Maybe having an affair when your spouse has just faced down mortality is a way of affirming your own survival. Maybe it's a form of denial about your partner's mortality, and your own. This might be just an extension of the stereotypical mid-life crisis - but cranked up to eleven.

And maybe, with the pressures of raising two young kids and running for president (which I'd bet are only one notch tougher than raising two young kids and teaching at a university!) the Edwards just hadn't yet figured out how to be a couple together again.

In the end, why John Edwards strayed will remain a mystery to everyone outside his family, and that's only right. They deserve their privacy. A marriage should remain a mystery to everyone outside it.

And yet, while he publicly said he had an affair because he'd grown selfish while campaigning, I think his motivations must be more complex. No one comes through cancer treatment unscathed. Not the patient, and not his or her partner.

With this in mind, I don't think you have to approve of his actions to acknowledge that both he and Elizabeth were under tremendous pressure, and that his affair might be at least partly a reaction to their cancer crisis. That doesn't mean it was right. It's even possible he's just a horndog on the Bill Clinton model - though my gut feeling is that he's not.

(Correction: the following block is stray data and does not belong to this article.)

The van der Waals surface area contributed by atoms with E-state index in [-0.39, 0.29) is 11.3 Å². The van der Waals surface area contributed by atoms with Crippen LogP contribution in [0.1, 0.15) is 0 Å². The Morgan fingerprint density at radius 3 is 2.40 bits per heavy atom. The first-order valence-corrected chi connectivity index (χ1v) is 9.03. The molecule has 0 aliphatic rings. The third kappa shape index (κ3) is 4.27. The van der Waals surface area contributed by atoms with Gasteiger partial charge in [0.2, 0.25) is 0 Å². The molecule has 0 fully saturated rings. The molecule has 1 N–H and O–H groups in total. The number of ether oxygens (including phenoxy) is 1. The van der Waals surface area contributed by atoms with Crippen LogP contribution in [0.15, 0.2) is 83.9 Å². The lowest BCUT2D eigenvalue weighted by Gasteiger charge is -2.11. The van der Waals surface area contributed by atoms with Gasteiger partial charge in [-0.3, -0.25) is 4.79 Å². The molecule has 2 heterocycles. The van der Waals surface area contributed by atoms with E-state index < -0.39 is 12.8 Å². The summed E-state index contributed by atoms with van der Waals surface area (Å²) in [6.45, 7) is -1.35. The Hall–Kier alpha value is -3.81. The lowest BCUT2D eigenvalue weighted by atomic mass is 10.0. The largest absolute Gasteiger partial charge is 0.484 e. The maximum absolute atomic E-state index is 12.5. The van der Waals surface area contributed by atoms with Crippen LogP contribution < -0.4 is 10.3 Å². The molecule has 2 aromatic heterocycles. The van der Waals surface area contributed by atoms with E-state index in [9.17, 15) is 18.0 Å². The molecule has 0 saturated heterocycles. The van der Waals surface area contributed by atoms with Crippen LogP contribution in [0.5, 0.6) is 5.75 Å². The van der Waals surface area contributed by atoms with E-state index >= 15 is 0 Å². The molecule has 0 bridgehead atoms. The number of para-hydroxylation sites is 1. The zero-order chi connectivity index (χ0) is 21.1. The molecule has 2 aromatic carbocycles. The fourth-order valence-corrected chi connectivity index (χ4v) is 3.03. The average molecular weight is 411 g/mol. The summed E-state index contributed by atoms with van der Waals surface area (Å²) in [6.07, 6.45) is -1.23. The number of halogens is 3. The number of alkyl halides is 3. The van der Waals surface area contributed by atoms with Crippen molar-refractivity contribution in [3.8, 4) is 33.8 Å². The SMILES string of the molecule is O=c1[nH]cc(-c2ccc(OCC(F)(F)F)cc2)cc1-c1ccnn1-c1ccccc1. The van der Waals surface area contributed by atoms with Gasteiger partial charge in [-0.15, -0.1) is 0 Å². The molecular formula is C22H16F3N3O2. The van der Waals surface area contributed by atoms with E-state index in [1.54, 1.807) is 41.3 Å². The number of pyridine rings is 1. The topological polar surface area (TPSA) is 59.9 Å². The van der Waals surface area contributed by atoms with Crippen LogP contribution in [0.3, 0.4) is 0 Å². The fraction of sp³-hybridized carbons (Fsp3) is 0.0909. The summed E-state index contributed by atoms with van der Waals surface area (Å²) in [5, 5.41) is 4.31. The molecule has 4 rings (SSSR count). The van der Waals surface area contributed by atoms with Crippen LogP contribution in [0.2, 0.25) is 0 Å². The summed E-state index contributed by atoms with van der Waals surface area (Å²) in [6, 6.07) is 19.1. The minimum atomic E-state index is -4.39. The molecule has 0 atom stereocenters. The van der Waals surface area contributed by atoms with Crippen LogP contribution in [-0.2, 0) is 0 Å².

I just think there's way more room here for compassion than for judgment.

Finally, I think this news may illuminate why Elizabeth Edwards decided to stay on the campaign trail after her recurrence was diagnosed, and why she seemed to arrive at her decision so quickly. As the AP reports:
In a statement last night, Elizabeth Edwards said that after a "long and painful process" she decided to stand by her husband. Mrs. Edwards called the affair a "terrible mistake" but said the healing process was "oddly made somewhat easier" after her diagnosis of a reoccurrence of breast cancer in March 2007.
First, it sounds to me very much as though the new diagnosis put the Edwards back into the "let's fight this beast together" mode. And secondly, Elizabeth had already decided to stick with John after he'd disappointed her. Cancer, at least, is impersonal in its cruelty. Having forgiven her husband for his deliberate actions, Elizabeth had already cast her lot with him. I can totally understand why she wouldn't let cruel but impersonal fate affect her loyalty.

10 comments:

edpipeline said...

Excellent commentary, and my wife and I are going through the cancer-sharing.

Sungold said...

Hi Ed. Thanks for the kind words. I could've written much more on this topic, but the post was already long.